Lake Settlement Project


Why study lakes?

The Lake Settlement Project was established, in 2002, to learn more about the many types of settlement that are found in or near lakes in Ireland. These include Mesolithic occupation sites, Bronze Age wooden platforms, post-alignments and settlements, Iron Age structures and Early Medieval crannógs in lakes.

Lake settlements are typically waterlogged, and this creates anaerobic conditions which leads to the preservation of organic material such as wood, leather and seeds which are not preserved in other environments. This means we can learn a lot about the settlement organisation, agriculture, industry and crafts of the people who made or used these material in the past.

All the traditional sources of data were used in this research; published literature, museum archives, archaeological excavation results, artefactual and palaeoenvironmental studies. It also incorporated what were then new and innovative approaches such as aerial photography, underwater remote sensing techniques and underwater survey.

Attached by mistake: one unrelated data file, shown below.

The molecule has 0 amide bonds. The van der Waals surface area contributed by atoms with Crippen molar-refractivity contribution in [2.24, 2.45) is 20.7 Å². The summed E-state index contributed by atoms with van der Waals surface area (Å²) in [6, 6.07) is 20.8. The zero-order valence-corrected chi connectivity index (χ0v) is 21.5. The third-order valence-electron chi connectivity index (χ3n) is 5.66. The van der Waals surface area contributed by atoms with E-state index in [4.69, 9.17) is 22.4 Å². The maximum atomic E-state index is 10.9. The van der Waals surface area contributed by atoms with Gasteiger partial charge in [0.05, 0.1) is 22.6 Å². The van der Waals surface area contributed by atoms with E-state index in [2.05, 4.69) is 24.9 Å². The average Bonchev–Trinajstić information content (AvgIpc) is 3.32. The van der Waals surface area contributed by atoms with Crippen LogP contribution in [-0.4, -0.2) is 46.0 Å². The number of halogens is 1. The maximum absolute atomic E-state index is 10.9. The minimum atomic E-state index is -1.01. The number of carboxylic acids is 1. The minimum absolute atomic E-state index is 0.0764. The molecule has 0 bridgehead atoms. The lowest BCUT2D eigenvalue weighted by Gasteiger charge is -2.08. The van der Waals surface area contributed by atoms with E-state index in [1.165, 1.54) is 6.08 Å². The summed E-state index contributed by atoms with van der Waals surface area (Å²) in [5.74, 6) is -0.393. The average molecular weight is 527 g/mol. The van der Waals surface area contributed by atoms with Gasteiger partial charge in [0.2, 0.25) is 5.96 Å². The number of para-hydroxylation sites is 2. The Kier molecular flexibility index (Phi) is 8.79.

Finds from the Derragh excavation including hazelnuts
Finds from the Derragh excavation including hazelnuts

Project scoping study

The project followed a scoping study conducted by Aidan O’Sullivan, published in 1998, which examined the history of the studies of Lake Settlement in Ireland. It also described the archaeological evidence for lakeshore habitations of Mesolithic and Neolithic people and the extensive evidence for Bronze Age lake settlements. It also detailed similar evidence for all stage of the medieval period. The findings of this study led to the creation of the Lake Settlement Project and the integrated approach it adapted.